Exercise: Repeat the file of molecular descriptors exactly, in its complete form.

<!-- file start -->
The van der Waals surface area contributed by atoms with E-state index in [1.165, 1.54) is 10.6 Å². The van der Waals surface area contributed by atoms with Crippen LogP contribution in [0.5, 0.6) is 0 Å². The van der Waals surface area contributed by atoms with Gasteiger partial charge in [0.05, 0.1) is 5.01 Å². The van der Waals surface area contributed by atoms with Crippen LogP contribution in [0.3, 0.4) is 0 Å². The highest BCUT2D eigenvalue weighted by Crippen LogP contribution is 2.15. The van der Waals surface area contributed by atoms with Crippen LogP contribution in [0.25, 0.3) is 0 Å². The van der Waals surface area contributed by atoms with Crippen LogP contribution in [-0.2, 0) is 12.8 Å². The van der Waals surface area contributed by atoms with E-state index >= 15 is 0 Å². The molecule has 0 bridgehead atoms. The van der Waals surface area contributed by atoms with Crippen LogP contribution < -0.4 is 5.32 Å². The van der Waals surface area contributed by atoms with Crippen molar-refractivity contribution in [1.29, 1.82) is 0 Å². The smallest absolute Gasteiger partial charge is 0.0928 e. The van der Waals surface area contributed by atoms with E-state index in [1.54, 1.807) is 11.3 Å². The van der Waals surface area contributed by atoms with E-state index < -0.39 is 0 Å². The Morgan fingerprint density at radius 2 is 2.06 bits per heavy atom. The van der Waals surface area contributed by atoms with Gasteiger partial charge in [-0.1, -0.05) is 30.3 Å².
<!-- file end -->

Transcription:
The van der Waals surface area contributed by atoms with E-state index in [1.165, 1.54) is 10.6 Å². The van der Waals surface area contributed by atoms with Crippen LogP contribution in [0.5, 0.6) is 0 Å². The van der Waals surface area contributed by atoms with Gasteiger partial charge in [0.05, 0.1) is 5.01 Å². The van der Waals surface area contributed by atoms with Crippen LogP contribution in [0.3, 0.4) is 0 Å². The highest BCUT2D eigenvalue weighted by Crippen LogP contribution is 2.15. The van der Waals surface area contributed by atoms with Crippen LogP contribution in [0.25, 0.3) is 0 Å². The van der Waals surface area contributed by atoms with Crippen LogP contribution in [-0.2, 0) is 12.8 Å². The van der Waals surface area contributed by atoms with E-state index >= 15 is 0 Å². The molecule has 0 bridgehead atoms. The van der Waals surface area contributed by atoms with Crippen LogP contribution < -0.4 is 5.32 Å². The van der Waals surface area contributed by atoms with Crippen molar-refractivity contribution in [1.29, 1.82) is 0 Å². The smallest absolute Gasteiger partial charge is 0.0928 e. The van der Waals surface area contributed by atoms with E-state index in [1.54, 1.807) is 11.3 Å². The van der Waals surface area contributed by atoms with E-state index < -0.39 is 0 Å². The Morgan fingerprint density at radius 2 is 2.06 bits per heavy atom. The van der Waals surface area contributed by atoms with Gasteiger partial charge in [-0.1, -0.05) is 30.3 Å².